Frank Bua, Huffington Post
It should come as no surprise that the Supreme Court did not issue rulings today on two critical gay rights cases, Hollingsworth v. Perry and U.S. v. Windsor. According to the bible for Supreme Court junkies, SCOTUS Blog, landmark decisions require greater deliberation and tend to come out during the final day(s) of the court’s session — which this year is “penciled in” as June 24. Make no mistake: Gay D-Day is coming soon to a theater near you, its release inexorably and poetically linked with New York City’s Pride celebrations. When the decisions come down, any progress will likely be tempered with disappointment that more sweeping change didn’t take place. And this shouldn’t surprise anyone either.
For the LGBT community and our allies, the past month has been a whirlwind of success and setback; we may not have always enjoyed the ride, but we’ve certainly had a front seat on the roller coaster. The Boy Scouts allowed gay boys to join but will still kick them out when they turn 18. Immigration reform is making its most successful revival since 1986, but the Uniting American Families Amendment (UAFA) was rather ceremoniously excluded from the Gang of Eight’s bill and the Senate Judicial Committee’s markup. The Land of 10,000 Lakes completed the most stunning same-sex turnaround since Ken Mehlman came out, yet the Land of Lincoln failed to get the Democratic-controlled Illinois House to even vote on a marriage measure. Hate crimes and HIV are back to levels that we haven’t seen since the 1980s. And that’s to say nothing of harmful international revelations of the obvious: The Vatican has a gay lobby, and Russian freedom is taking a page from the Soviet playbook.
There are always roadblocks to change, and President Obama understands this better than most. The most memorable line of his second inaugural address, “from Seneca Falls, to Selma, to Stonewall,” was more than a pretty alliteration, or historic recognition of the LGBT movement in a broader civil rights context: It demonstrated his understanding of time as an agent of change. The women’s suffrage and civil rights movements had a not-coincidental three-generation gestation period; the amount of time between Seneca Falls’ Declaration of Sentiments and the passage of the 19th Amendment was 72 years. Likewise, 69 years passed between the creation of the “separate but equal” doctrine in Plessy v. Furgeson and the March to Selma, which placed an exclamation point on the Voting Rights Act of 1965. In such cases, as the older generation dies off, it takes with it the oppositional ignorance that was too ingrained to accommodate. The intermediate generation develops relationships with people from the minority group and begins to question the premise for — and justification of — discriminatory behavior simply because “that’s the way it’s always been done.” The next generation comes of age with a different worldview and frankly can’t understand what the problem was to begin with. Stonewall was 43 years ago; we may have to pave some more roads (and dig some more graves) before we find ourselves at the end of the rainbow.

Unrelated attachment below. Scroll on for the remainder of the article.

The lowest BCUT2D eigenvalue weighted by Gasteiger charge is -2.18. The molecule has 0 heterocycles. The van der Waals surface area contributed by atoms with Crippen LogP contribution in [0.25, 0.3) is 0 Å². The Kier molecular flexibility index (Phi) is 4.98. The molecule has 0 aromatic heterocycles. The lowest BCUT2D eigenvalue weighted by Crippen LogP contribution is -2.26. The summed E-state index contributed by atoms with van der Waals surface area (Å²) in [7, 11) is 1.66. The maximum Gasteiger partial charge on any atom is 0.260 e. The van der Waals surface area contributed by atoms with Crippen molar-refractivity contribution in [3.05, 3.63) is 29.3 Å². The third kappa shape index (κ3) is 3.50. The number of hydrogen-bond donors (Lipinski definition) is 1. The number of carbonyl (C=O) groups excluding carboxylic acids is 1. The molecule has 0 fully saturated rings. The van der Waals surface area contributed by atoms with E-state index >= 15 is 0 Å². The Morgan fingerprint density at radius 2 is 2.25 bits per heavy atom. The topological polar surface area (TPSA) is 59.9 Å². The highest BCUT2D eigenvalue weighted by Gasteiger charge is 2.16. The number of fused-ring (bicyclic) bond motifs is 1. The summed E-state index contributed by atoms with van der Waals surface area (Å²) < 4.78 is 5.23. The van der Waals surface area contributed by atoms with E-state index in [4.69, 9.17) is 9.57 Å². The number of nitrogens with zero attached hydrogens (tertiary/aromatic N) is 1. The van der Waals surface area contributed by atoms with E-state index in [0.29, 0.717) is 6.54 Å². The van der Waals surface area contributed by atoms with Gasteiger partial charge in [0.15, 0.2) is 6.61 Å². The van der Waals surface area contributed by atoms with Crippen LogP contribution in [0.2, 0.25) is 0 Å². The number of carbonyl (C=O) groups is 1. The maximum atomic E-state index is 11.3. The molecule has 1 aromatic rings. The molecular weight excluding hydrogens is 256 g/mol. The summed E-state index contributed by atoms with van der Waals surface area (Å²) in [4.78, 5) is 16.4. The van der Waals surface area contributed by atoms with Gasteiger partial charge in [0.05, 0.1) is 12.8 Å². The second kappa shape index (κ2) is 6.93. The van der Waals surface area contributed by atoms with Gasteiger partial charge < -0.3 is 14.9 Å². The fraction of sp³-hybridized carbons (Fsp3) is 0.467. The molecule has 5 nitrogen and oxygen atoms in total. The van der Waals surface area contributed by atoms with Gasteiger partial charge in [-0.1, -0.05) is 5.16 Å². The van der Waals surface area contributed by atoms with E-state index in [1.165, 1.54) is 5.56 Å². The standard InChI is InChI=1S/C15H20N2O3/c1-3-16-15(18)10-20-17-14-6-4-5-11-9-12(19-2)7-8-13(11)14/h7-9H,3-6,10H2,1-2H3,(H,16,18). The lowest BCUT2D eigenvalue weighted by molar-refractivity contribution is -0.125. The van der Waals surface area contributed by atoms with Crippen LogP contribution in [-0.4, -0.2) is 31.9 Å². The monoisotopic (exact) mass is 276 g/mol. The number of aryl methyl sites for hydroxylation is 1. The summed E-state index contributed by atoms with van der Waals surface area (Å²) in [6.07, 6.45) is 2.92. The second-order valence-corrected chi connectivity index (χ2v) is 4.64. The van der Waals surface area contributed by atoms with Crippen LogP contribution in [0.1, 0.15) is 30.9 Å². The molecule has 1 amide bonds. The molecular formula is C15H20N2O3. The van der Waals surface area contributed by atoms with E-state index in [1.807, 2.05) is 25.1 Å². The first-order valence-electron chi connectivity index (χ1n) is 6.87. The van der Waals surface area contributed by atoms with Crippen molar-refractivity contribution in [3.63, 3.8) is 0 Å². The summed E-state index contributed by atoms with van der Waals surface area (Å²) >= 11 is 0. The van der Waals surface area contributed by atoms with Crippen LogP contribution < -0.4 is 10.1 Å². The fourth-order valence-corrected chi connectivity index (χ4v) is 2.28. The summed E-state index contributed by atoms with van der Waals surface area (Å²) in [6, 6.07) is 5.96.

Chief Justice John Roberts may find people falling all over themselves to support our movement, but 38 states still do not allow gays and lesbians to marry — and our movement is about more than just marriage. We need to push for inclusion of the Uniting American Families Act (UAFA) in immigration reform to protect same-sex binational couples (paging Sen. Chuck Schumer); demand that Congress pass the Employee Non-Discrimination Act (ENDA) to end workplace discrimination based on sexual orientation or gender identification; educate our youth that while HIV may be treatable, it is not curable; and move the Every Child Deserves a Family Act (ECDF) into law so that the 400,000 children in foster care can be placed in homes with loving — and yes, even gay — parents. We need to give our youth the mechanisms to steer clear of hatred of others and themselves, and to take care of the LGBT elders who were on the front lines of our movement long before many of us were born. We need our president to issue his long-promised executive order banning federal contractors from discriminating against LGBT workers, and we need to exercise the power of the purse by frequenting LGBT-friendly businesses, avoiding others (as if the Valdez spill wasn’t enough of a reason to avoid ExxonMobil) and supporting candidates (Christine Quinn for mayor of New York, Corey Booker for U.S. Senate) who speak to our issues.
I too am eager to find out the decisions in Hollingsworth v. Perry and U.S. v. Windsor, but our journey for equality will continue beyond these important cases. In the end, it is the court of public opinion that matters most — and the WIlliams Institute indicates we are doing pretty well there.
After all, it’s about time.